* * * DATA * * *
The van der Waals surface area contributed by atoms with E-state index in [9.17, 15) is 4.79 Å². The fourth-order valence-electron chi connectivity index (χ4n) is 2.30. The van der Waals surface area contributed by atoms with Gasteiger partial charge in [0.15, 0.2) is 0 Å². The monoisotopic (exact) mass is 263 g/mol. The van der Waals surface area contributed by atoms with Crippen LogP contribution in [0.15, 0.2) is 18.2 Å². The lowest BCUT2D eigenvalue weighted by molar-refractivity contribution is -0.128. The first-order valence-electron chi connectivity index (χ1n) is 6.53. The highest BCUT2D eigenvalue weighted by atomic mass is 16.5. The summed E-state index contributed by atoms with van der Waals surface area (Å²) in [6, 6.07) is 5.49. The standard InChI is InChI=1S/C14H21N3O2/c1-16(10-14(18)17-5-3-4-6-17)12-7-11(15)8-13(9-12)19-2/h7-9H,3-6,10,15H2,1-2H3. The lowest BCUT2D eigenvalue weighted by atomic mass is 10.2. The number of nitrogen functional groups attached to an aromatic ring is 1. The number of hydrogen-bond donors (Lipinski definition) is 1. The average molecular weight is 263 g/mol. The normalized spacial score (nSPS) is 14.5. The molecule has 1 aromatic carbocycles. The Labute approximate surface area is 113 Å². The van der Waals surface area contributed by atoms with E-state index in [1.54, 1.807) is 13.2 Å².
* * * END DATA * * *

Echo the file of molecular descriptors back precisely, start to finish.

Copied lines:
The van der Waals surface area contributed by atoms with E-state index in [9.17, 15) is 4.79 Å². The fourth-order valence-electron chi connectivity index (χ4n) is 2.30. The van der Waals surface area contributed by atoms with Gasteiger partial charge in [0.15, 0.2) is 0 Å². The monoisotopic (exact) mass is 263 g/mol. The van der Waals surface area contributed by atoms with Crippen LogP contribution in [0.15, 0.2) is 18.2 Å². The lowest BCUT2D eigenvalue weighted by molar-refractivity contribution is -0.128. The first-order valence-electron chi connectivity index (χ1n) is 6.53. The highest BCUT2D eigenvalue weighted by atomic mass is 16.5. The summed E-state index contributed by atoms with van der Waals surface area (Å²) in [6, 6.07) is 5.49. The standard InChI is InChI=1S/C14H21N3O2/c1-16(10-14(18)17-5-3-4-6-17)12-7-11(15)8-13(9-12)19-2/h7-9H,3-6,10,15H2,1-2H3. The lowest BCUT2D eigenvalue weighted by atomic mass is 10.2. The number of nitrogen functional groups attached to an aromatic ring is 1. The number of hydrogen-bond donors (Lipinski definition) is 1. The average molecular weight is 263 g/mol. The normalized spacial score (nSPS) is 14.5. The molecule has 1 aromatic carbocycles. The Labute approximate surface area is 113 Å². The van der Waals surface area contributed by atoms with E-state index in [1.54, 1.807) is 13.2 Å².